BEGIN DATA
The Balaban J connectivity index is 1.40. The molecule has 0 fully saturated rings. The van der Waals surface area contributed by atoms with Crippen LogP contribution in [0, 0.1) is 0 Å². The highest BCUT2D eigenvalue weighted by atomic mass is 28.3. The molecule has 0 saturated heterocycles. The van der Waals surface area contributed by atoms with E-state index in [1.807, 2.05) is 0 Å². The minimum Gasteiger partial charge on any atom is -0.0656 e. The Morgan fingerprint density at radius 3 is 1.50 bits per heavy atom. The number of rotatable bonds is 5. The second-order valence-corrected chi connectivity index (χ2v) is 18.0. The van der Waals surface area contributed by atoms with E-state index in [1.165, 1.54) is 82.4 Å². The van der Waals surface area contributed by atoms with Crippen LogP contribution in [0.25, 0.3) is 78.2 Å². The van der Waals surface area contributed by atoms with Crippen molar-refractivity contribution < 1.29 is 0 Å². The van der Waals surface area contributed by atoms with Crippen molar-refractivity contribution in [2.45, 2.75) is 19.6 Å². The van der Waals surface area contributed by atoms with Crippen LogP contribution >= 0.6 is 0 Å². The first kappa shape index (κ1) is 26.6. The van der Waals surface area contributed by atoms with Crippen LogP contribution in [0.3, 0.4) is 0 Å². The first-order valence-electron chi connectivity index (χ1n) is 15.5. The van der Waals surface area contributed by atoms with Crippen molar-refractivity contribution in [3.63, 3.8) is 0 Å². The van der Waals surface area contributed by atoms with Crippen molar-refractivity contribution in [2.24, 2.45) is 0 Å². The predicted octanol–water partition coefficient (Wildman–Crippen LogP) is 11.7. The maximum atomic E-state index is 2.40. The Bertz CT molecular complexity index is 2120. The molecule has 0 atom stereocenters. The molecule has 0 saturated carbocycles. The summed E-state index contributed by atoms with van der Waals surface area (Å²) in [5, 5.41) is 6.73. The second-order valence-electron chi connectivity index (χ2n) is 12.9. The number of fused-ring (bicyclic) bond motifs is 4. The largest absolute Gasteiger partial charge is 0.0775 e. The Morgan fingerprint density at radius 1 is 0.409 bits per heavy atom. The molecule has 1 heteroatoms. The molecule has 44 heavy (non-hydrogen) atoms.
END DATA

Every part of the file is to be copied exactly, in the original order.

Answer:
The Balaban J connectivity index is 1.40. The molecule has 0 fully saturated rings. The van der Waals surface area contributed by atoms with Crippen LogP contribution in [0, 0.1) is 0 Å². The highest BCUT2D eigenvalue weighted by atomic mass is 28.3. The molecule has 0 saturated heterocycles. The van der Waals surface area contributed by atoms with E-state index in [1.807, 2.05) is 0 Å². The minimum Gasteiger partial charge on any atom is -0.0656 e. The Morgan fingerprint density at radius 3 is 1.50 bits per heavy atom. The number of rotatable bonds is 5. The second-order valence-corrected chi connectivity index (χ2v) is 18.0. The van der Waals surface area contributed by atoms with E-state index in [1.165, 1.54) is 82.4 Å². The van der Waals surface area contributed by atoms with Crippen LogP contribution in [0.25, 0.3) is 78.2 Å². The van der Waals surface area contributed by atoms with Crippen molar-refractivity contribution < 1.29 is 0 Å². The van der Waals surface area contributed by atoms with Crippen molar-refractivity contribution in [2.45, 2.75) is 19.6 Å². The van der Waals surface area contributed by atoms with Crippen LogP contribution >= 0.6 is 0 Å². The first kappa shape index (κ1) is 26.6. The van der Waals surface area contributed by atoms with Crippen LogP contribution in [0.3, 0.4) is 0 Å². The first-order valence-electron chi connectivity index (χ1n) is 15.5. The van der Waals surface area contributed by atoms with Crippen molar-refractivity contribution in [3.63, 3.8) is 0 Å². The van der Waals surface area contributed by atoms with Crippen molar-refractivity contribution in [2.24, 2.45) is 0 Å². The predicted octanol–water partition coefficient (Wildman–Crippen LogP) is 11.7. The maximum atomic E-state index is 2.40. The Bertz CT molecular complexity index is 2120. The molecule has 0 atom stereocenters. The molecule has 0 saturated carbocycles. The summed E-state index contributed by atoms with van der Waals surface area (Å²) in [5, 5.41) is 6.73. The second-order valence-electron chi connectivity index (χ2n) is 12.9. The number of fused-ring (bicyclic) bond motifs is 4. The largest absolute Gasteiger partial charge is 0.0775 e. The Morgan fingerprint density at radius 1 is 0.409 bits per heavy atom. The molecule has 1 heteroatoms. The molecule has 44 heavy (non-hydrogen) atoms.